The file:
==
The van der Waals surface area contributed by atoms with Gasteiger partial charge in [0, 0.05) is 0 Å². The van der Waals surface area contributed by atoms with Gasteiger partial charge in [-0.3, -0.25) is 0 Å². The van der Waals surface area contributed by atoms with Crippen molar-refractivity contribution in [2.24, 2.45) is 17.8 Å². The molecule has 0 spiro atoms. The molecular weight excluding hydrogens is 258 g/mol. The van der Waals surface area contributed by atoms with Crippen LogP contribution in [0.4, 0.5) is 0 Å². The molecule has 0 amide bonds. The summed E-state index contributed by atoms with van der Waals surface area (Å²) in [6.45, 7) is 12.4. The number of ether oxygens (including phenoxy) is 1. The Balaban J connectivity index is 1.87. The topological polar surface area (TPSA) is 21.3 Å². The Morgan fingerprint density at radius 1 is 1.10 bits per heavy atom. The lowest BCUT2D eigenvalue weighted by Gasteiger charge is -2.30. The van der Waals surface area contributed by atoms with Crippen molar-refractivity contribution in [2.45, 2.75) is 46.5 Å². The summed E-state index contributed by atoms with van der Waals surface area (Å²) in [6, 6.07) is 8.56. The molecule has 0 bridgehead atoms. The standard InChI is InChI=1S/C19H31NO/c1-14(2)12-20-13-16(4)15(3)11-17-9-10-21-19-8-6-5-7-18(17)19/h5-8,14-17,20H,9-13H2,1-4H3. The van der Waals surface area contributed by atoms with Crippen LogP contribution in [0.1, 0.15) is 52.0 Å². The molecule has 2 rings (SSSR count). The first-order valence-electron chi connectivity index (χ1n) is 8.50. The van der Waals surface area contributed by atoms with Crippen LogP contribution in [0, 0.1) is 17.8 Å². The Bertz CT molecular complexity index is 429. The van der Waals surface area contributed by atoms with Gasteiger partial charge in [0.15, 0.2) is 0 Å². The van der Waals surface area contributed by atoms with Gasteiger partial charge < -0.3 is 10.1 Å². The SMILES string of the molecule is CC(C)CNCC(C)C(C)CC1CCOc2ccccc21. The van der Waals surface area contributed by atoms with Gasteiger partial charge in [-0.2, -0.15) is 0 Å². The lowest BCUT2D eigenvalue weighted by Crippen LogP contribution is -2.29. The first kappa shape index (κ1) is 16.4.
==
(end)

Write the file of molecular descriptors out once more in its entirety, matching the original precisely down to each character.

The van der Waals surface area contributed by atoms with Gasteiger partial charge in [0, 0.05) is 0 Å². The van der Waals surface area contributed by atoms with Gasteiger partial charge in [-0.3, -0.25) is 0 Å². The van der Waals surface area contributed by atoms with Crippen molar-refractivity contribution in [2.24, 2.45) is 17.8 Å². The molecule has 0 spiro atoms. The molecular weight excluding hydrogens is 258 g/mol. The van der Waals surface area contributed by atoms with Crippen LogP contribution in [0.4, 0.5) is 0 Å². The molecule has 0 amide bonds. The summed E-state index contributed by atoms with van der Waals surface area (Å²) in [6.45, 7) is 12.4. The number of ether oxygens (including phenoxy) is 1. The Balaban J connectivity index is 1.87. The topological polar surface area (TPSA) is 21.3 Å². The Morgan fingerprint density at radius 1 is 1.10 bits per heavy atom. The lowest BCUT2D eigenvalue weighted by Gasteiger charge is -2.30. The van der Waals surface area contributed by atoms with Crippen molar-refractivity contribution in [2.45, 2.75) is 46.5 Å². The summed E-state index contributed by atoms with van der Waals surface area (Å²) in [6, 6.07) is 8.56. The molecule has 0 bridgehead atoms. The standard InChI is InChI=1S/C19H31NO/c1-14(2)12-20-13-16(4)15(3)11-17-9-10-21-19-8-6-5-7-18(17)19/h5-8,14-17,20H,9-13H2,1-4H3. The van der Waals surface area contributed by atoms with Crippen LogP contribution in [0.1, 0.15) is 52.0 Å². The molecule has 2 rings (SSSR count). The first-order valence-electron chi connectivity index (χ1n) is 8.50. The van der Waals surface area contributed by atoms with Crippen LogP contribution in [0, 0.1) is 17.8 Å². The Bertz CT molecular complexity index is 429. The van der Waals surface area contributed by atoms with Gasteiger partial charge in [0.15, 0.2) is 0 Å². The van der Waals surface area contributed by atoms with Gasteiger partial charge < -0.3 is 10.1 Å². The SMILES string of the molecule is CC(C)CNCC(C)C(C)CC1CCOc2ccccc21. The van der Waals surface area contributed by atoms with Gasteiger partial charge in [-0.2, -0.15) is 0 Å². The lowest BCUT2D eigenvalue weighted by Crippen LogP contribution is -2.29. The first kappa shape index (κ1) is 16.4.